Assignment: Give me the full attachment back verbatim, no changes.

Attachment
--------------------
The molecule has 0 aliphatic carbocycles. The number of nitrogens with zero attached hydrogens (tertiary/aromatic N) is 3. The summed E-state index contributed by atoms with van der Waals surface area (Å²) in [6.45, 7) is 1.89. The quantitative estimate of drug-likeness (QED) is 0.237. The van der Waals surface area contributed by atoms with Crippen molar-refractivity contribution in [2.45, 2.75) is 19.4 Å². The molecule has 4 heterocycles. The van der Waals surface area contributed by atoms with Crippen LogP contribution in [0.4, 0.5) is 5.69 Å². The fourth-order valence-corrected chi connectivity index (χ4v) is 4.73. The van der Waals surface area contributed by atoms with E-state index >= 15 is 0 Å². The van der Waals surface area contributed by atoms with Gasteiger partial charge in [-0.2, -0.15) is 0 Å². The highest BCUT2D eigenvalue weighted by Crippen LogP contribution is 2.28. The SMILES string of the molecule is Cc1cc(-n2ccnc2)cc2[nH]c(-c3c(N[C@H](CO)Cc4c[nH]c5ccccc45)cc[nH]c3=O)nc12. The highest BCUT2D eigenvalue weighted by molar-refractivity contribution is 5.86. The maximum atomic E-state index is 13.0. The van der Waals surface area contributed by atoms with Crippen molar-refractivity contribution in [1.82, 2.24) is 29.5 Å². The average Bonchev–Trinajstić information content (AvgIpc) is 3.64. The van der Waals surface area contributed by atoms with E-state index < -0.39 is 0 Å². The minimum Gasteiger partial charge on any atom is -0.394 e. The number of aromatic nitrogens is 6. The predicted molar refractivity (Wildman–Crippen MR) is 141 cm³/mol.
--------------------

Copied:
The molecule has 0 aliphatic carbocycles. The number of nitrogens with zero attached hydrogens (tertiary/aromatic N) is 3. The summed E-state index contributed by atoms with van der Waals surface area (Å²) in [6.45, 7) is 1.89. The quantitative estimate of drug-likeness (QED) is 0.237. The van der Waals surface area contributed by atoms with Crippen molar-refractivity contribution in [2.45, 2.75) is 19.4 Å². The molecule has 4 heterocycles. The van der Waals surface area contributed by atoms with Crippen LogP contribution in [0.4, 0.5) is 5.69 Å². The fourth-order valence-corrected chi connectivity index (χ4v) is 4.73. The van der Waals surface area contributed by atoms with E-state index >= 15 is 0 Å². The van der Waals surface area contributed by atoms with Gasteiger partial charge in [-0.2, -0.15) is 0 Å². The highest BCUT2D eigenvalue weighted by Crippen LogP contribution is 2.28. The SMILES string of the molecule is Cc1cc(-n2ccnc2)cc2[nH]c(-c3c(N[C@H](CO)Cc4c[nH]c5ccccc45)cc[nH]c3=O)nc12. The highest BCUT2D eigenvalue weighted by molar-refractivity contribution is 5.86. The maximum atomic E-state index is 13.0. The van der Waals surface area contributed by atoms with Crippen molar-refractivity contribution in [1.82, 2.24) is 29.5 Å². The average Bonchev–Trinajstić information content (AvgIpc) is 3.64. The van der Waals surface area contributed by atoms with E-state index < -0.39 is 0 Å². The minimum Gasteiger partial charge on any atom is -0.394 e. The number of aromatic nitrogens is 6. The predicted molar refractivity (Wildman–Crippen MR) is 141 cm³/mol.